I feel like there might be a fundamental issue with the format of this website.
The StackExchange model works well for subjects where the question is posed for the purpose of helping the asker, and answers can be deemed "correct" based on how well they help the asker.
On a site like StackOverflow, this works very well and produces "good" answers often because the Asker simply selects an answer that fixes his problem--a relatively objective test. When there are multiple answers that satisfy the "fix the problem" constraint, the one that is easiest for the asker to understand is often picked. This produces highly desirable answers--easy to understand, and with verifiable accuracy. In addition, answers with high user-ratings signify answers which are considered "better" by the programming community in most cases.
Sites like Programmers.SE use the same model for more subjective questions. In many cases, it is difficult for an asker to select a single "correct" answer, as quite often there is none with subjective questions. On these subjective sites, the availability of multiple highly-user-rated answers seems to be the most useful, as they tend to contain well-written explanations of popular opinions on the subject. We see quite often on Programmers.SE many highly-rated yet contradicting answers.
On Skeptics, however, this model seems to fall apart rather quickly. When a user asks his question, ideally, his motive is to seek the truth about some belief. The selected answer, then, is supposed to be the "most true" out of all the answers. Highly rated answers are also supposed to be those considered to be well researched, and filled with facts.
These criteria seem incredibly hard to test, though.
- An asker of a question cannot ascertain the truth of an answer better than anyone else.
- There is no test for the Truth of an answer.
Even if we remove "truth" from the equation and simply choose "well-researched" as the criteria, it's difficult to determine that either Answer-Acceptance or Answer-Votes correlates to how well researched an answer is. It is certainly quite hard to correlate either of them to truth.
The basics of the Stack Exchange Model are very simple.
- Answer-Acceptance shows that a the Asker of a question likes an answer best.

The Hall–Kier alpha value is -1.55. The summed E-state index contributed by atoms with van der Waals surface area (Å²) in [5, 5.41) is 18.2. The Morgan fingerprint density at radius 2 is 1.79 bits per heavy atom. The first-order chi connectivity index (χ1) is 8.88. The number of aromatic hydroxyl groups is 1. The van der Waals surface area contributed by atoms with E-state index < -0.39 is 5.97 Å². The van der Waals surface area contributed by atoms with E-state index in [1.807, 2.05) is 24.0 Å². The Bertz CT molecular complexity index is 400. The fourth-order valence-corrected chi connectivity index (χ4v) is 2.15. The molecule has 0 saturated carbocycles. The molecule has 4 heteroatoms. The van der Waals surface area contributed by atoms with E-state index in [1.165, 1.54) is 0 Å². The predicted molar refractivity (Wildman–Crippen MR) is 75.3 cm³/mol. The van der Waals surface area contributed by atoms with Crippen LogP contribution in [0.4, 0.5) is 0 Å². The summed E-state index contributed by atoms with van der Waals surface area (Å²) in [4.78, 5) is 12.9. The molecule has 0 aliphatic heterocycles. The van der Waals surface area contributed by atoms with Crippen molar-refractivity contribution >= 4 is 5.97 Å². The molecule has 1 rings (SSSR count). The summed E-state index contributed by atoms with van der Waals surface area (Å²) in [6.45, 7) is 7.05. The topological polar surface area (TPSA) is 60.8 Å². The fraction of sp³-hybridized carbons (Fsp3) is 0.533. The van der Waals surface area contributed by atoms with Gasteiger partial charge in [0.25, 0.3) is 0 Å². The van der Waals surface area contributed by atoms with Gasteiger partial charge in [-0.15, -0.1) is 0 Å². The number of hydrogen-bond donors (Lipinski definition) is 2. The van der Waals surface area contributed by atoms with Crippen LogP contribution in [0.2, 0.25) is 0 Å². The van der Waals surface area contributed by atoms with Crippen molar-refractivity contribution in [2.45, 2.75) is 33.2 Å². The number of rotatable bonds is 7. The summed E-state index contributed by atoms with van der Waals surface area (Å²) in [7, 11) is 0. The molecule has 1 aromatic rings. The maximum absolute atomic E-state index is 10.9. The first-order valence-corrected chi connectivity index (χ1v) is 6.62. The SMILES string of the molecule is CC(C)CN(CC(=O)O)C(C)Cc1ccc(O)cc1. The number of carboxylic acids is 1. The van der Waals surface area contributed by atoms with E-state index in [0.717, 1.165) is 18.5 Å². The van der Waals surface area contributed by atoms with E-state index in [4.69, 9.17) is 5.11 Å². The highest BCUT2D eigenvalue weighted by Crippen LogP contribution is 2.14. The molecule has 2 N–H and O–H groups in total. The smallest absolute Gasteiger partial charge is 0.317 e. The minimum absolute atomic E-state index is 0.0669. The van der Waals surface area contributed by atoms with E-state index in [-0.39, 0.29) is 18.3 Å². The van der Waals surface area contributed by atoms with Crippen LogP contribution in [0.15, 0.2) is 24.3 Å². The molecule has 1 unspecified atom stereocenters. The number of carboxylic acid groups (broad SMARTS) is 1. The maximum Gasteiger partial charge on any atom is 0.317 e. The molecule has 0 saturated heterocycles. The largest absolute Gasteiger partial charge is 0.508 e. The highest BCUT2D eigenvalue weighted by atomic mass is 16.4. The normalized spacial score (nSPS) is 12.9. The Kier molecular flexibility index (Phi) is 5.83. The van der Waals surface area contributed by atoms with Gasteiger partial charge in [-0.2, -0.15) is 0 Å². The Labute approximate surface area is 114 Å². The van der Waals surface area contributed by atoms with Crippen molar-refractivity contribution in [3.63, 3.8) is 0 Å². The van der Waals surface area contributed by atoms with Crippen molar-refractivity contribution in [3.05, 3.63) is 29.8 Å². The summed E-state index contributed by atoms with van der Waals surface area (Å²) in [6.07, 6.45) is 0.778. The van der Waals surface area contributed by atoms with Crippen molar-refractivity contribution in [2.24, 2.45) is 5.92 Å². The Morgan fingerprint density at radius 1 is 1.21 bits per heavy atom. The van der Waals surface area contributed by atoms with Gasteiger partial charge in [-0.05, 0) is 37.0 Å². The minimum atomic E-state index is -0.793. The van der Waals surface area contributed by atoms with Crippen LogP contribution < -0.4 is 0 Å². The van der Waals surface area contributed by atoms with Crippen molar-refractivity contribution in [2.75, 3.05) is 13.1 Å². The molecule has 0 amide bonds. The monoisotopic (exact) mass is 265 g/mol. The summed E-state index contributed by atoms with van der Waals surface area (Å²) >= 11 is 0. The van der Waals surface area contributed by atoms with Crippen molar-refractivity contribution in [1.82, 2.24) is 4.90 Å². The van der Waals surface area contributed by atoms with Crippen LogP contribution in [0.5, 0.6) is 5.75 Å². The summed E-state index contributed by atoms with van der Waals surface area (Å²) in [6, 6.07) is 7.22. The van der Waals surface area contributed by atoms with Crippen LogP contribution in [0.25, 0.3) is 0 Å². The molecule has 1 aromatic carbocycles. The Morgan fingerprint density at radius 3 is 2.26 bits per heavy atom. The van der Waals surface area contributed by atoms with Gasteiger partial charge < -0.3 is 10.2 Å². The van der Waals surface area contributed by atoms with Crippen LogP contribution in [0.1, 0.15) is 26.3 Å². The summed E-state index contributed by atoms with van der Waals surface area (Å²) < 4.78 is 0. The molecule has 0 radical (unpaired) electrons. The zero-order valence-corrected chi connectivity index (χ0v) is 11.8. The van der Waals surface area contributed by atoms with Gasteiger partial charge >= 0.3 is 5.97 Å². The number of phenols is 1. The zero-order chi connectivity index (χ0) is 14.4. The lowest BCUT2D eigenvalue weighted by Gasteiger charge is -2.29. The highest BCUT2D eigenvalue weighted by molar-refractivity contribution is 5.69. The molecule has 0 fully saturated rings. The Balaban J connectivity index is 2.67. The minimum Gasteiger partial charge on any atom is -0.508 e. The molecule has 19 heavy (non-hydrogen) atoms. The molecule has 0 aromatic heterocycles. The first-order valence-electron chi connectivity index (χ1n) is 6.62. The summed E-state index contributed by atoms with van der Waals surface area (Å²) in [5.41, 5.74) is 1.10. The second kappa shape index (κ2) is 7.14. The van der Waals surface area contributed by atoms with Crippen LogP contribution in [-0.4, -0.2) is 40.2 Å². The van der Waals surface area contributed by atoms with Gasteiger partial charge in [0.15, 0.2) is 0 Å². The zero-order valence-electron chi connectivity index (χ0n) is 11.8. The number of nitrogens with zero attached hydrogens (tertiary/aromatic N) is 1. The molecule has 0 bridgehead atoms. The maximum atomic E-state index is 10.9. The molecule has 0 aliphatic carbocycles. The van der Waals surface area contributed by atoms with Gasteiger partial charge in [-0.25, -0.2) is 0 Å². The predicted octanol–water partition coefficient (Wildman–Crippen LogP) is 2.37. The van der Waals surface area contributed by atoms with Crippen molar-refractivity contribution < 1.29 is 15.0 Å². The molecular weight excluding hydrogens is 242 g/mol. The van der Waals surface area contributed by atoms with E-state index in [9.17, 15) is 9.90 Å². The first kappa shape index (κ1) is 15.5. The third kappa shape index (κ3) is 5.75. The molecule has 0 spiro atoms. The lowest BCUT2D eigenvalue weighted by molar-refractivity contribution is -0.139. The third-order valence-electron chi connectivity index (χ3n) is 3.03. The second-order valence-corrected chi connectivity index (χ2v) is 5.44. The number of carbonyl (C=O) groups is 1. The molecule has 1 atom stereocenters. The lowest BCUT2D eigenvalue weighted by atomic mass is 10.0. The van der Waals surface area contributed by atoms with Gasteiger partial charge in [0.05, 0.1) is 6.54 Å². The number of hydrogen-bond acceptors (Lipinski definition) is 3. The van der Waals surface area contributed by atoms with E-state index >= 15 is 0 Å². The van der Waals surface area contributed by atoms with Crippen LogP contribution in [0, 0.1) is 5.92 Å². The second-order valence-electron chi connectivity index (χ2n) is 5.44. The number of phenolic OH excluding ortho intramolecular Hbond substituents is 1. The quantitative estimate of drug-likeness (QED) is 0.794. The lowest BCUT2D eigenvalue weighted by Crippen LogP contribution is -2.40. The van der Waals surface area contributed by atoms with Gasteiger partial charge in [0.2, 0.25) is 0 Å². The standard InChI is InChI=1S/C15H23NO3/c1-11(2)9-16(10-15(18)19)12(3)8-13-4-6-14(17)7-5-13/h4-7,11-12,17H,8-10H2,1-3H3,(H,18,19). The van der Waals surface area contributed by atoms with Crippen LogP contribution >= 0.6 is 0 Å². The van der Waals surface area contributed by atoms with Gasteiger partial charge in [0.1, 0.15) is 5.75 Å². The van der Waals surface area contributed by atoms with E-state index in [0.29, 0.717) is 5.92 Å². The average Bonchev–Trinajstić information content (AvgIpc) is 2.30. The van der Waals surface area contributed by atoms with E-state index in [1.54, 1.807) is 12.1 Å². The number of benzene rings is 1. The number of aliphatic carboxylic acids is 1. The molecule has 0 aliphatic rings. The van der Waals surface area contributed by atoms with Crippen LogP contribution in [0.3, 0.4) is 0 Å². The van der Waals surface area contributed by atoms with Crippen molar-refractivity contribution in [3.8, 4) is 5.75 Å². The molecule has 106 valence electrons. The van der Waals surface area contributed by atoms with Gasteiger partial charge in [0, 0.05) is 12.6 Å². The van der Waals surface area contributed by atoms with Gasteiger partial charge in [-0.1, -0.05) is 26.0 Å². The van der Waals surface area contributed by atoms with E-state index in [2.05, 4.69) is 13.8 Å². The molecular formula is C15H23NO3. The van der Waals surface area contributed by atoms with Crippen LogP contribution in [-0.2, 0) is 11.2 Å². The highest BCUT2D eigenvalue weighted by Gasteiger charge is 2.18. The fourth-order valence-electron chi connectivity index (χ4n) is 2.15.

- Answer-Voting shows that other users like an answer.
- The usefulness of this Model on a given subject is defined by the usefulness of these two pieces of data.
On Skeptics, with the current configuration of this model, this data doesn't necessarily correlate to the goal of scientific skepticism.
Recently the following question was posed on Skeptics. Do rich companies pay little/no corporate income taxes in the United States? The original question asks both "Do companies pay little to no taxes in the US?" and "Is it possible for a company to pay little to no taxes in the US?"
At the time of its acceptance, the top answer on this question answered neither of these questions. It merely listed a number of ways corporations could reduce their taxes and stated "Yes, it is possible." After an edit, the answer now lists some data about how much money various corporations paid in taxes in recent years, but no comparative scale is given to tell if these are actually "little-to-no taxes."
Yet, regardless of the fact that the question asked is not directly answered, the given answer is well-rated, and the answer is accepted by the asker.
I've been thinking of some possible changes which could be made to fix this issue for skeptics--ranging in difficulty-to-implement.
- Remove the "Accept Answer" option for question askers.
- Questions are asked here because it is hard to verify the answer. No one user should be able to verify an answer.
- Organize Answers into two categories, as either Proving or Disproving a belief.
- We can shift the focus of answering to collecting research, rather than determining truth.
- Seeking good data will be rewarded regardless of the conclusions of the data, helping remove bias.
- Increase reputation amounts for asking questions.
- This attempts to make it so the question-asking population is more likely to have the ideals and purpose of Skeptics at heart.
The StackExchange model doesn't seem to work for the objective task of Skeptical analysis. The current implementation is flawed, but there may be some things we can do about it. I would love to hear other opinions on this as well.